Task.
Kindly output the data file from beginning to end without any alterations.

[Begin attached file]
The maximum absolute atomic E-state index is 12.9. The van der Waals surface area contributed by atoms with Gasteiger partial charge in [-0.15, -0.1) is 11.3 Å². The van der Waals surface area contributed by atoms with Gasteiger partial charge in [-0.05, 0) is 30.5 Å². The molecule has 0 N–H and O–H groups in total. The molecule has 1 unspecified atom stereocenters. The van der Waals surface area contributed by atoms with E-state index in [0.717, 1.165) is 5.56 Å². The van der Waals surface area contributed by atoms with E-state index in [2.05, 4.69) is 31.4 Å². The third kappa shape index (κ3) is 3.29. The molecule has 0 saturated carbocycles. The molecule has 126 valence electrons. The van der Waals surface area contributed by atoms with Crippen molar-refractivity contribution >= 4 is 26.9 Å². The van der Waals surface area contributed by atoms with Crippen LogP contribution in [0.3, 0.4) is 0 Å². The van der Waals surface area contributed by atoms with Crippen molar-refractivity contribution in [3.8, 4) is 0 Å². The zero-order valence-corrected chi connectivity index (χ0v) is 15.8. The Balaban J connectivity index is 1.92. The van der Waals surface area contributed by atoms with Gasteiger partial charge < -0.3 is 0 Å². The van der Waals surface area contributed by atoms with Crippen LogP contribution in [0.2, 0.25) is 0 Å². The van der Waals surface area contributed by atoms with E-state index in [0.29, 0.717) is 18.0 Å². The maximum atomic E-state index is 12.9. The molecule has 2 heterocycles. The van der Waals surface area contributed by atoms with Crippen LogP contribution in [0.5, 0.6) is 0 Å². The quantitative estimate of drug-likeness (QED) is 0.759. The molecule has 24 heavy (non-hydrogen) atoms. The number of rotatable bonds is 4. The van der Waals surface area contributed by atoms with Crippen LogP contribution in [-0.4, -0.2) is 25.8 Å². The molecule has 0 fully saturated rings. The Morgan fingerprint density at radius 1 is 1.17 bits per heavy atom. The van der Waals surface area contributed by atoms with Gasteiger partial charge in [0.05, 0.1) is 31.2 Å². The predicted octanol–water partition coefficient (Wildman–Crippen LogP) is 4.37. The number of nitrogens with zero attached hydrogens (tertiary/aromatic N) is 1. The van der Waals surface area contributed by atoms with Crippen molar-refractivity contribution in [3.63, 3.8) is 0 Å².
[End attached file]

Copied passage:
The maximum absolute atomic E-state index is 12.9. The van der Waals surface area contributed by atoms with Gasteiger partial charge in [-0.15, -0.1) is 11.3 Å². The van der Waals surface area contributed by atoms with Gasteiger partial charge in [-0.05, 0) is 30.5 Å². The molecule has 0 N–H and O–H groups in total. The molecule has 1 unspecified atom stereocenters. The van der Waals surface area contributed by atoms with E-state index in [0.717, 1.165) is 5.56 Å². The van der Waals surface area contributed by atoms with E-state index in [2.05, 4.69) is 31.4 Å². The third kappa shape index (κ3) is 3.29. The molecule has 0 saturated carbocycles. The molecule has 126 valence electrons. The van der Waals surface area contributed by atoms with Crippen molar-refractivity contribution >= 4 is 26.9 Å². The van der Waals surface area contributed by atoms with Crippen LogP contribution in [0.3, 0.4) is 0 Å². The van der Waals surface area contributed by atoms with Crippen molar-refractivity contribution in [3.8, 4) is 0 Å². The zero-order valence-corrected chi connectivity index (χ0v) is 15.8. The Balaban J connectivity index is 1.92. The van der Waals surface area contributed by atoms with Gasteiger partial charge < -0.3 is 0 Å². The van der Waals surface area contributed by atoms with Crippen LogP contribution in [0.2, 0.25) is 0 Å². The van der Waals surface area contributed by atoms with E-state index in [0.29, 0.717) is 18.0 Å². The maximum atomic E-state index is 12.9. The molecule has 2 heterocycles. The van der Waals surface area contributed by atoms with Crippen LogP contribution in [0.5, 0.6) is 0 Å². The quantitative estimate of drug-likeness (QED) is 0.759. The molecule has 24 heavy (non-hydrogen) atoms. The number of rotatable bonds is 4. The van der Waals surface area contributed by atoms with Crippen LogP contribution in [-0.4, -0.2) is 25.8 Å². The molecule has 0 fully saturated rings. The Morgan fingerprint density at radius 1 is 1.17 bits per heavy atom. The van der Waals surface area contributed by atoms with Gasteiger partial charge in [0.05, 0.1) is 31.2 Å². The predicted octanol–water partition coefficient (Wildman–Crippen LogP) is 4.37. The number of nitrogens with zero attached hydrogens (tertiary/aromatic N) is 1. The van der Waals surface area contributed by atoms with Crippen molar-refractivity contribution in [3.63, 3.8) is 0 Å².